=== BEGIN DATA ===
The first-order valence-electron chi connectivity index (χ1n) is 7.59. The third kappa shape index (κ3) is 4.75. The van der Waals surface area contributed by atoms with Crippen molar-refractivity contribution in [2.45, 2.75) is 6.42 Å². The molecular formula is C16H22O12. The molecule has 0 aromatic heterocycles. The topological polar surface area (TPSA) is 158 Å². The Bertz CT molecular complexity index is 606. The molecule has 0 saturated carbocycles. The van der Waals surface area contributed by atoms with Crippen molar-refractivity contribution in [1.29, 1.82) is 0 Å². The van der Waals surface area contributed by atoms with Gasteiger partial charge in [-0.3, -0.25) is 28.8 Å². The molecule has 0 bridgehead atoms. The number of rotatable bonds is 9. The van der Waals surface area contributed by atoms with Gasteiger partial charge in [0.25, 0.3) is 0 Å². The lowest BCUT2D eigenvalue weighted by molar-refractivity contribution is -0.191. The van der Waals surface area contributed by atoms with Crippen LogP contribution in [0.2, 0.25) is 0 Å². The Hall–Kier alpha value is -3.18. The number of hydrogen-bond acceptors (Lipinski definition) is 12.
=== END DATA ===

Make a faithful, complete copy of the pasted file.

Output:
The first-order valence-electron chi connectivity index (χ1n) is 7.59. The third kappa shape index (κ3) is 4.75. The van der Waals surface area contributed by atoms with Crippen molar-refractivity contribution in [2.45, 2.75) is 6.42 Å². The molecular formula is C16H22O12. The molecule has 0 aromatic heterocycles. The topological polar surface area (TPSA) is 158 Å². The Bertz CT molecular complexity index is 606. The molecule has 0 saturated carbocycles. The van der Waals surface area contributed by atoms with Crippen molar-refractivity contribution in [1.29, 1.82) is 0 Å². The van der Waals surface area contributed by atoms with Gasteiger partial charge in [-0.3, -0.25) is 28.8 Å². The molecule has 0 bridgehead atoms. The number of rotatable bonds is 9. The van der Waals surface area contributed by atoms with Gasteiger partial charge in [0.25, 0.3) is 0 Å². The lowest BCUT2D eigenvalue weighted by molar-refractivity contribution is -0.191. The van der Waals surface area contributed by atoms with Crippen LogP contribution in [0.2, 0.25) is 0 Å². The Hall–Kier alpha value is -3.18. The number of hydrogen-bond acceptors (Lipinski definition) is 12.